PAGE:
6 The Square
Grassington Folk Museum | Grassington
Thousands of visitors to Grassington come from all over Britain and from overseas, see the old village as a charming tourist centre in the Yorkshire Dales National Park and look upon its cobbled Square and its narrow courts or “folds” as a picturesque memory of a bygone rural England?
The truth is not quite so simple. Though medieval Grassington, with its weekly market in the Square, was the most important village in Upper Wharfedale, it was industry as much as farming which created the Grassington we see today. Grassington was as much a part of the Industrial Revolution as Manchester or Bradford.
Most of the exhibits come from local sources. They tell the story of life in Upper Wharfedale from the days when lynchets or “raines” were cut to terrace and cultivate the fell sides, through times when oats formed the staple diet, to the coming of such “modern” appliances as gramophones, cameras and silent films.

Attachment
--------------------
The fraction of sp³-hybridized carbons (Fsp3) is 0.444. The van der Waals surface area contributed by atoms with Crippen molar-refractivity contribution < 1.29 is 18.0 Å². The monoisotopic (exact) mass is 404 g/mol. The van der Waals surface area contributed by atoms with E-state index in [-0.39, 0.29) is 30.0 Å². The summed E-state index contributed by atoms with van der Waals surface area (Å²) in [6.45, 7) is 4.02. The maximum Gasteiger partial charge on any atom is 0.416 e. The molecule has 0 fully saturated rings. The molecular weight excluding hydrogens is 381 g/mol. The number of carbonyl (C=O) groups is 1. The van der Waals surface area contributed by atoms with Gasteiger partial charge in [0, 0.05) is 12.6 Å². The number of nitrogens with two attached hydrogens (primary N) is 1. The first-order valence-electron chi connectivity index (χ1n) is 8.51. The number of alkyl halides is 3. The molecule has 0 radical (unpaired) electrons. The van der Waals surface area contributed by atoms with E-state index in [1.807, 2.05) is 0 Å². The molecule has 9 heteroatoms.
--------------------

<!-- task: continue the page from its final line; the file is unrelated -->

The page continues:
On display are geological specimens, including Grassington minerals, such as galena (lead ore), barites, limonites, calamine, calcite and fluorspar. There are mesolithic arrow points and scrapers, a medieval whetstone, and a spear-head set, also iron age bones, including a tundra reindeer's jaws from Stump Cross Caverns on the moors between Grassington and Pateley Bridge.
Sections include kitchen equipment and all the items necessary for a self-sufficient life, when a journey to Skipton and back took the best part of a day. There are farming exhibits with some tools so massive one is astonished at the strength required to use them. There is a section on the great lead mining industry that gave employment to thousands of Dales folk for centuries. A cobbler's bench with his tools and materials remind us of time when footwear was made to order and repaired in the village.